To wrap up, we played Musical Chairs. We had 9 kids so we used 9 chairs—at the tender age of 3, it is hard to be left out, and for some it is hard enough to just find a chair when the music stops! Our live musician played slow, fast, and medium tempos for us, and we tried things like walking on tiptoe, walking very slow, dancing as we went in the circle. Lots of fun and very easy to do with a CD player or iPod.

We Dove in the Ocean

This week’s flannel and storytime was inspired by the song “We Dove in the Ocean” found on page 155 of  Ready-To-Go Storytimes: Fingerplays, Scripts, Patterns, Music and More.  (Benton, G., & Waichulaitis, T. 2003. New York: Neal-Schuman Publishers, Inc. ISBN  978-1555704490). To make the figures, I found clip art images of each ocean creature, printed that out and used it as a pattern. I used fabric on black felt & some white glue to make the figures which you see below. Click on them for close-up views.

I put the flannel board on a stand, printed out the animal motions (below) and taped those up on shelves for myself and the adults, and placed each felt piece up on the board as we sang the song and did the motions together. The kids loved it so much they wanted to do it again (so of course we did).

Here’s how the song goes:

We dove in the ocean, and this is what we saw (make motions of diving and looking under water, then each creature has a motion as well. “We dove in the ocean proceeds each creature. )

A jellyfish, a jellyfish, drifting with the tide.

A seahorse, a seahorse, going for a ride.

A crab, a crab, running to the side.

An octopus, an octopus, trying hard to hide.

An oyster, an oyster, with a pearl inside.

A Shark! A Shark! His mouth was open wide.

We jumped out of the ocean, his mouth was open wide.

I highly recommend this book;  it has some really fun ideas and interactive storytime songs, stories, and fingerplays, with patterns for flannel stories as well.  It even includes a CD with the songs.

So, it was “Ocean” day in storytime, and I read “Hooray for Fish” by Lucy Cousins, which has some fun vocabulary in it. Then I did “Can you hear the sea?” by Judy Cumberbatch. I brought in 3 of my big seashells and passed those around after the book – we have a small group for storytime, so this worked well and the kids were pretty good about sharing and taking turns. I also read “I’m a Shark” by Bob Shea. I had a shark fan that I picked up at ALA this summer, and hid that behind the book. When the shark said something funny or loud, I had the shark fan (which functioned as a stick puppet) pop up behind the book. At the end of the book, the shark puppet chased the kids around for a few minutes. They LOVED this simple addition to the story. You could make your own, or use an actual shark puppet.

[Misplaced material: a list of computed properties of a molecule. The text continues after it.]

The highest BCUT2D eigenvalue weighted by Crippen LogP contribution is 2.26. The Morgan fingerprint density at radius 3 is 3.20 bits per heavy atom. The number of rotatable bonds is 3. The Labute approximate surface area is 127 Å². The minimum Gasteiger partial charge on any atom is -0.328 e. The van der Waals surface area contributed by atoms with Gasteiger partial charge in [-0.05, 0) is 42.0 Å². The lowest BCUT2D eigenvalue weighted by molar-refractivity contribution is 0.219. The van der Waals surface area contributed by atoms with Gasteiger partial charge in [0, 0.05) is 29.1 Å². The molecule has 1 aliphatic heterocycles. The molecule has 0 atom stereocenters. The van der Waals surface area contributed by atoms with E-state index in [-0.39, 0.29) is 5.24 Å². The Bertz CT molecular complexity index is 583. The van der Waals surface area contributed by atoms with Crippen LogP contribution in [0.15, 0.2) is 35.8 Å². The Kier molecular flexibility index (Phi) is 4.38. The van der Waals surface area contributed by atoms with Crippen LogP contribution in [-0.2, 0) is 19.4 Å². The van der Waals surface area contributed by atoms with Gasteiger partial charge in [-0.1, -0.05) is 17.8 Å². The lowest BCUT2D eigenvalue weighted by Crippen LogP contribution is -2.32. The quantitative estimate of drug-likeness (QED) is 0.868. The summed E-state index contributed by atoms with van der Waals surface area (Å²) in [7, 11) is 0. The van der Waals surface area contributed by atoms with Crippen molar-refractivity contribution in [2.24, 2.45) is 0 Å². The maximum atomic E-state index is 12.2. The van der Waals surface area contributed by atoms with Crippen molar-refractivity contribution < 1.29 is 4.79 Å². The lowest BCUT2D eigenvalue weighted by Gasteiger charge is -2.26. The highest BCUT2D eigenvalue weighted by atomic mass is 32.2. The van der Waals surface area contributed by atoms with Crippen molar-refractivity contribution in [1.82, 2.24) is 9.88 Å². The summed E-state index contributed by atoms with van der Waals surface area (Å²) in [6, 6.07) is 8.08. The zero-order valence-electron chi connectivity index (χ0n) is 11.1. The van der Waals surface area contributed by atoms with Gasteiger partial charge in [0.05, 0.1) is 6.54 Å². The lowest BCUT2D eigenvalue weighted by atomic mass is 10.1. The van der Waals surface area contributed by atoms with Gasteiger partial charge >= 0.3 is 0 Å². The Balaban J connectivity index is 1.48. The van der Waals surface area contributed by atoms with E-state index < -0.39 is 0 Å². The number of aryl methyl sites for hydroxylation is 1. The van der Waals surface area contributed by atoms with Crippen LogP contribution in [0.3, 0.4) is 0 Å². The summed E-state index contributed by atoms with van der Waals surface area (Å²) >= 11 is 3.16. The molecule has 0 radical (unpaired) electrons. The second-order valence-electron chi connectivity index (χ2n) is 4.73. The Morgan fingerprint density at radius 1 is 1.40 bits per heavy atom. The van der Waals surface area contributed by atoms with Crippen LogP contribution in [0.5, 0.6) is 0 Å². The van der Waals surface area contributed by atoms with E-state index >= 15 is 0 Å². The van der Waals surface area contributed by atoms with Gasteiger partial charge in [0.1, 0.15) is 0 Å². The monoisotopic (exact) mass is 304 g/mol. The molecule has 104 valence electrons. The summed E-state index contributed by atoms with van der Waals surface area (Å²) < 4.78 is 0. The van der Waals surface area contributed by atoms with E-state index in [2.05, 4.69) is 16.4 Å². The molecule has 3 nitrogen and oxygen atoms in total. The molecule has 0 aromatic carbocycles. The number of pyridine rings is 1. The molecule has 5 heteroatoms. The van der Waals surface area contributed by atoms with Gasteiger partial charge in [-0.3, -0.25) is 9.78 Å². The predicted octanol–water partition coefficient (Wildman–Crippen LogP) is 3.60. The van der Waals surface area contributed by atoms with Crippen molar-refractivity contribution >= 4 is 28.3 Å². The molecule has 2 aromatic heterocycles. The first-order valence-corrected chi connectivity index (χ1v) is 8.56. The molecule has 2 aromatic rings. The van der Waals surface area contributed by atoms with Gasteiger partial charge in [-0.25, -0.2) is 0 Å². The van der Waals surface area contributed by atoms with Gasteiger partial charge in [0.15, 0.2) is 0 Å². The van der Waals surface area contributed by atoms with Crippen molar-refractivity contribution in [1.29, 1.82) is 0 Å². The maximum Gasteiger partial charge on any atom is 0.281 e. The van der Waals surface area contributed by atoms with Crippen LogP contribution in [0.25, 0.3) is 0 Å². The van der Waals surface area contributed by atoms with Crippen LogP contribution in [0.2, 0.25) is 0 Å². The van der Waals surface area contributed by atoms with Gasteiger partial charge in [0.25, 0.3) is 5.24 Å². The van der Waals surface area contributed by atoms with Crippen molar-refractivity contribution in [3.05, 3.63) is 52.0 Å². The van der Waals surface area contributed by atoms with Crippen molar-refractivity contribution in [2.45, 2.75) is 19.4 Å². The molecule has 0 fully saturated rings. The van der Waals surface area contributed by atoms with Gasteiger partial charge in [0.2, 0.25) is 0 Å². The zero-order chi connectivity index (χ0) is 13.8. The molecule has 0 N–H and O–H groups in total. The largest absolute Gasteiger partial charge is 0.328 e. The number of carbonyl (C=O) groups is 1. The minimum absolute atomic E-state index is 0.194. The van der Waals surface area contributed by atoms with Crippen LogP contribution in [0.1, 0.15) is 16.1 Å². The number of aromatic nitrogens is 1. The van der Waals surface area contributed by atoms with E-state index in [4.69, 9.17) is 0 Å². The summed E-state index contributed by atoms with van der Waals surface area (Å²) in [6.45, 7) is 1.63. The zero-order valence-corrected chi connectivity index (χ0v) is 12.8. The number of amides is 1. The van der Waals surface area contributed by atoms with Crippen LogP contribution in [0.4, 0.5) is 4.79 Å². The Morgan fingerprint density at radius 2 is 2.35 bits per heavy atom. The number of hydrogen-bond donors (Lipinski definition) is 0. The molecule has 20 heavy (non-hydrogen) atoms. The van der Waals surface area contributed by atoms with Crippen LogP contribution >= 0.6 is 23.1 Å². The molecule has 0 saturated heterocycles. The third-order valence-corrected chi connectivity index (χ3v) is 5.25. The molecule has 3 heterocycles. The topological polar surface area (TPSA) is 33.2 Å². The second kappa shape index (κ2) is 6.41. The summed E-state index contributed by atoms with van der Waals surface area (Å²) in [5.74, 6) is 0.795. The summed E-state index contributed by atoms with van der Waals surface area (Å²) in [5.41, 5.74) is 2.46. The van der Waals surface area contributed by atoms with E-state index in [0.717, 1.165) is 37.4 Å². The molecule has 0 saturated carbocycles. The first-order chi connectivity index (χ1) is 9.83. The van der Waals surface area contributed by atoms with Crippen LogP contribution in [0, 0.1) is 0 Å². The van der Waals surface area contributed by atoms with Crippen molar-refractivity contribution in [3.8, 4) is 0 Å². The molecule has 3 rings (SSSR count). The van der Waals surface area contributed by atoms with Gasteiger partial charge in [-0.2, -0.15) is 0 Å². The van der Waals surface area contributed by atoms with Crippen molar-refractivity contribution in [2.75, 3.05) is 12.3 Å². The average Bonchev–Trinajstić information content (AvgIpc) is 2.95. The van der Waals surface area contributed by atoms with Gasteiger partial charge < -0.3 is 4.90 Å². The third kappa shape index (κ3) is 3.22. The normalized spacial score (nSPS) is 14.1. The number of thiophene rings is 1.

I also read “Rattletrap Car” by Phyllis Root, because it has lots of fun rhymes and silliness as well as the refrain, “It didn’t go fast and it didn’t go far” (to which one child informed me that SHE did go fast and far).  We finished up with some Yoga poses using yoga cards – the kids really enjoyed these. This week we did a craft, with some leftover supplies from Summer Reading Club – paper plate oceans. Pretty easy and very cute—I did some prep by getting the plate with blue cellophane ready, and the children put on stickers and seaweed – then we stapled the plates together. Here’s a link that describes how to do this easy craft, which worked well for school-aged kids this summer, we just allowed them to do more of the craft, including the “prep” that I did for the preschoolers.